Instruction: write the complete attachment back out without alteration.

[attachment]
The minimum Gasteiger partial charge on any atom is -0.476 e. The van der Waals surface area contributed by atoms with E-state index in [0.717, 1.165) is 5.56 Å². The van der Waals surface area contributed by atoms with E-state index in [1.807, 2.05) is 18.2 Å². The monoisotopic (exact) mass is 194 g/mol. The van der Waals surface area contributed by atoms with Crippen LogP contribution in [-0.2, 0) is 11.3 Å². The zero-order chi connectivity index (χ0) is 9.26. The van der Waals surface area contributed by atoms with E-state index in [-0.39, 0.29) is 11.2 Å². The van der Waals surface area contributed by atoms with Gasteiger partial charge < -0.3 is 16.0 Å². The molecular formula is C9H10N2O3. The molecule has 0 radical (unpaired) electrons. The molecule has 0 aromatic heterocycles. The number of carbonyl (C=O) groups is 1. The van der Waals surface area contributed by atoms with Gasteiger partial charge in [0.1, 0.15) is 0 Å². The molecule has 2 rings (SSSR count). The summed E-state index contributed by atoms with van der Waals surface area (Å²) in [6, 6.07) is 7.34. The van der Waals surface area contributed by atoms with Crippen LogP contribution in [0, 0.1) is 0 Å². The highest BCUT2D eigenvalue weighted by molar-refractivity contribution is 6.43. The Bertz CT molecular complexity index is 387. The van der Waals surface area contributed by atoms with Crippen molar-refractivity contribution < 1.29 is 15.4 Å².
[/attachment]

The minimum Gasteiger partial charge on any atom is -0.476 e. The van der Waals surface area contributed by atoms with E-state index in [0.717, 1.165) is 5.56 Å². The van der Waals surface area contributed by atoms with E-state index in [1.807, 2.05) is 18.2 Å². The monoisotopic (exact) mass is 194 g/mol. The van der Waals surface area contributed by atoms with Crippen LogP contribution in [-0.2, 0) is 11.3 Å². The zero-order chi connectivity index (χ0) is 9.26. The van der Waals surface area contributed by atoms with E-state index in [-0.39, 0.29) is 11.2 Å². The van der Waals surface area contributed by atoms with Gasteiger partial charge < -0.3 is 16.0 Å². The molecular formula is C9H10N2O3. The molecule has 0 radical (unpaired) electrons. The molecule has 0 aromatic heterocycles. The number of carbonyl (C=O) groups is 1. The van der Waals surface area contributed by atoms with Gasteiger partial charge in [0.1, 0.15) is 0 Å². The molecule has 2 rings (SSSR count). The summed E-state index contributed by atoms with van der Waals surface area (Å²) in [6, 6.07) is 7.34. The van der Waals surface area contributed by atoms with Crippen LogP contribution in [0, 0.1) is 0 Å². The highest BCUT2D eigenvalue weighted by molar-refractivity contribution is 6.43. The Bertz CT molecular complexity index is 387. The van der Waals surface area contributed by atoms with Crippen molar-refractivity contribution < 1.29 is 15.4 Å².